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Benard Otieno Abel, Wolfgang Bokelmann, Christopher Gor:
Emergent Value Chains for African Indigenous Vegetables and Poverty Reduction: Smallholder Participation in Kenya

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BENARD OTIENO ABEL, WOLFGANG BOKELMANN, CHRISTOPHER GOR
$^{1}$Humboldt-Universität zu Berlin, Albrecht Daniel Thaer-Institute of Agricultural and Horticultural Sciences, Germany
$^{2}$Jaramogi Oginga Odinga University of Science and Technology, Dept. Agribusiness and Food Security,

The emerging high value markets presented by rapid diffusion of supermarkets retailing African Indigenous Vegetables (AIV) in urban areas present great opportunities for smallholders to participate in lucrative value chains in Kenya. This study focuses on the hypothesis that smallholder participation in agricultural value chains can provide a meaningful approach to food security and rural development. Many international development agencies are promoting value chain approaches for smallholder market participation for accelerated poverty reduction. However, integration of smallholders into commercial agri-food chains remains poor despite market intervention strategies by government and development agencies. This has been attributed to high cost of transactions, poor infrastructure, and high cost of inputs among others. A further possible reason could be that market interventions tend to focus on production efficiency and quality of produce while neglecting the influence of the power relations between actors in domestic value chains. The growing demand for AIV provides low capital intensive with high returns, which could greatly improve income and employment among smallholder farmers. This study provide a holistic analysis of value chains for AIV by mapping out actors and their activities, power relations, underlying reasons for current performances and opportunities and strategies for upgrading smallholders to better match the requirements for successfully participating in competitive agri"=food chains. The value chain analysis within the integrated new institutional economics and social network frameworks, allow for a comprehensive analysis of the incentive structure embedded in the social, physical and institutional environment within which the farmers operate.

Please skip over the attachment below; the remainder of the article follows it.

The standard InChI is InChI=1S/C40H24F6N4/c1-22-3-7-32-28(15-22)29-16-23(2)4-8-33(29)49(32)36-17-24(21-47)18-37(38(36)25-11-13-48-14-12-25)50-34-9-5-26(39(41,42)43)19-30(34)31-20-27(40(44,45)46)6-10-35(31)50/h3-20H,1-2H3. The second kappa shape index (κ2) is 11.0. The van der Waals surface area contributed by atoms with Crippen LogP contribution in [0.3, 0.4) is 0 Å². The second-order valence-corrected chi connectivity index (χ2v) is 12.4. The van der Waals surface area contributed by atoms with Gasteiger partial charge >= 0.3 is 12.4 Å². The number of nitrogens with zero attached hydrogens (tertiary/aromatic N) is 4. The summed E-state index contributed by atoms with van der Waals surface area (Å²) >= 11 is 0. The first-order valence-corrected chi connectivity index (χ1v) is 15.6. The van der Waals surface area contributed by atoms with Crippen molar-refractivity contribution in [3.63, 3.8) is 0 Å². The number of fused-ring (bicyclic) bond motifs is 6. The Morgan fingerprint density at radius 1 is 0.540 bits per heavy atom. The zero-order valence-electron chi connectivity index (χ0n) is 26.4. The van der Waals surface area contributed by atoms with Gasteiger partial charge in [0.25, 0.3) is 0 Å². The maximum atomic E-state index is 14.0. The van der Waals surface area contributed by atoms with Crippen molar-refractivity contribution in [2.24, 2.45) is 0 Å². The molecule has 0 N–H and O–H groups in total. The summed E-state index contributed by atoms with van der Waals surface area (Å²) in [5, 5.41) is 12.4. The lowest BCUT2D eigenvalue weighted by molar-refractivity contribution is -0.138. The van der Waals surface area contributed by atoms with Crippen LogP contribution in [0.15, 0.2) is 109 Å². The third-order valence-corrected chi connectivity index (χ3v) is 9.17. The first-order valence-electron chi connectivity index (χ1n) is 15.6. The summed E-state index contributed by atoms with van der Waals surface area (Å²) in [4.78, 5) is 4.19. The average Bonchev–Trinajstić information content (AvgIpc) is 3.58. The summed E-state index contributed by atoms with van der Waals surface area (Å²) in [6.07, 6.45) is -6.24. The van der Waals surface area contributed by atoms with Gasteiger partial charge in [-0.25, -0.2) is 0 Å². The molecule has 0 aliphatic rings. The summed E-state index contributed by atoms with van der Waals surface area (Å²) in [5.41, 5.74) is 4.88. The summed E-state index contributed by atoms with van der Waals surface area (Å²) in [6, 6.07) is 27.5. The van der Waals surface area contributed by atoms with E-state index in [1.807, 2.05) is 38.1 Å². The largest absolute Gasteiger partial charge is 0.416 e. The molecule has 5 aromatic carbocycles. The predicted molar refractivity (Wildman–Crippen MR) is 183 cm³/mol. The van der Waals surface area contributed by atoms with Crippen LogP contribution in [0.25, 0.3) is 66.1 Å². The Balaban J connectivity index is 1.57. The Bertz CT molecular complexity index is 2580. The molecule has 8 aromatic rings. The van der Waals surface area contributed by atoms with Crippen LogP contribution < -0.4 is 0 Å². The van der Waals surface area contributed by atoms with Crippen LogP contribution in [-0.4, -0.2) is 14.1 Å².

Keywords: African indigenous vegetables, food security, market participation, smallholders, value chains


Footnotes

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Contact Address: Benard Otieno Abel, Humboldt-Universitšt zu Berlin, Albrecht Daniel Thaer-Institute of Agricultural and Horticultural SciencesLandsberger Allee 557, 12679 Berlin, Germany, e-mail: otienoabel@gmail.com

next up previous contents index
Next: Marta Kozicka, Matthias Kalkuhl, Up: Posters Previous: Wolfgang Bokelmann, Muluken Elias   Contents   Index
Andreas Deininger, September 2015